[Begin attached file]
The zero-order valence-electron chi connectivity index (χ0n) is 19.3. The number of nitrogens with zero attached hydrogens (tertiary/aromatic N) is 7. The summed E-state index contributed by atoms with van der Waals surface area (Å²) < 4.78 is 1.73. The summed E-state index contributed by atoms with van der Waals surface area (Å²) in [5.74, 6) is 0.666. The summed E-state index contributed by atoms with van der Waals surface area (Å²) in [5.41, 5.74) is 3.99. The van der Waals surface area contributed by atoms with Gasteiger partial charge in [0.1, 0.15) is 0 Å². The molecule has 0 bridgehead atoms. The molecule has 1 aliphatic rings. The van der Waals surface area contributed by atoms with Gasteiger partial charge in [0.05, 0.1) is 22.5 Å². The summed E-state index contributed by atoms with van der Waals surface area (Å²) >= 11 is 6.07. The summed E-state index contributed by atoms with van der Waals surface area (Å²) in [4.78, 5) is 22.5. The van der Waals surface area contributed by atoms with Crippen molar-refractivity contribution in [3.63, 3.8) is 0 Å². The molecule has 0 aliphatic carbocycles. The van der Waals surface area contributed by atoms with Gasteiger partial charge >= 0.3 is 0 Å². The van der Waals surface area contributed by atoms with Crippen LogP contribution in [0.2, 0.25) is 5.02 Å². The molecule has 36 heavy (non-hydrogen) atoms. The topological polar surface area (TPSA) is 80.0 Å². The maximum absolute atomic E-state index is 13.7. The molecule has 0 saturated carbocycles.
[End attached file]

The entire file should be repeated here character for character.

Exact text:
The zero-order valence-electron chi connectivity index (χ0n) is 19.3. The number of nitrogens with zero attached hydrogens (tertiary/aromatic N) is 7. The summed E-state index contributed by atoms with van der Waals surface area (Å²) < 4.78 is 1.73. The summed E-state index contributed by atoms with van der Waals surface area (Å²) in [5.74, 6) is 0.666. The summed E-state index contributed by atoms with van der Waals surface area (Å²) in [5.41, 5.74) is 3.99. The van der Waals surface area contributed by atoms with Gasteiger partial charge in [0.1, 0.15) is 0 Å². The molecule has 0 bridgehead atoms. The molecule has 1 aliphatic rings. The van der Waals surface area contributed by atoms with Gasteiger partial charge in [0.05, 0.1) is 22.5 Å². The summed E-state index contributed by atoms with van der Waals surface area (Å²) >= 11 is 6.07. The summed E-state index contributed by atoms with van der Waals surface area (Å²) in [4.78, 5) is 22.5. The van der Waals surface area contributed by atoms with Crippen molar-refractivity contribution in [3.63, 3.8) is 0 Å². The molecule has 0 aliphatic carbocycles. The van der Waals surface area contributed by atoms with Gasteiger partial charge >= 0.3 is 0 Å². The van der Waals surface area contributed by atoms with Crippen LogP contribution in [0.2, 0.25) is 5.02 Å². The molecule has 36 heavy (non-hydrogen) atoms. The topological polar surface area (TPSA) is 80.0 Å². The maximum absolute atomic E-state index is 13.7. The molecule has 0 saturated carbocycles.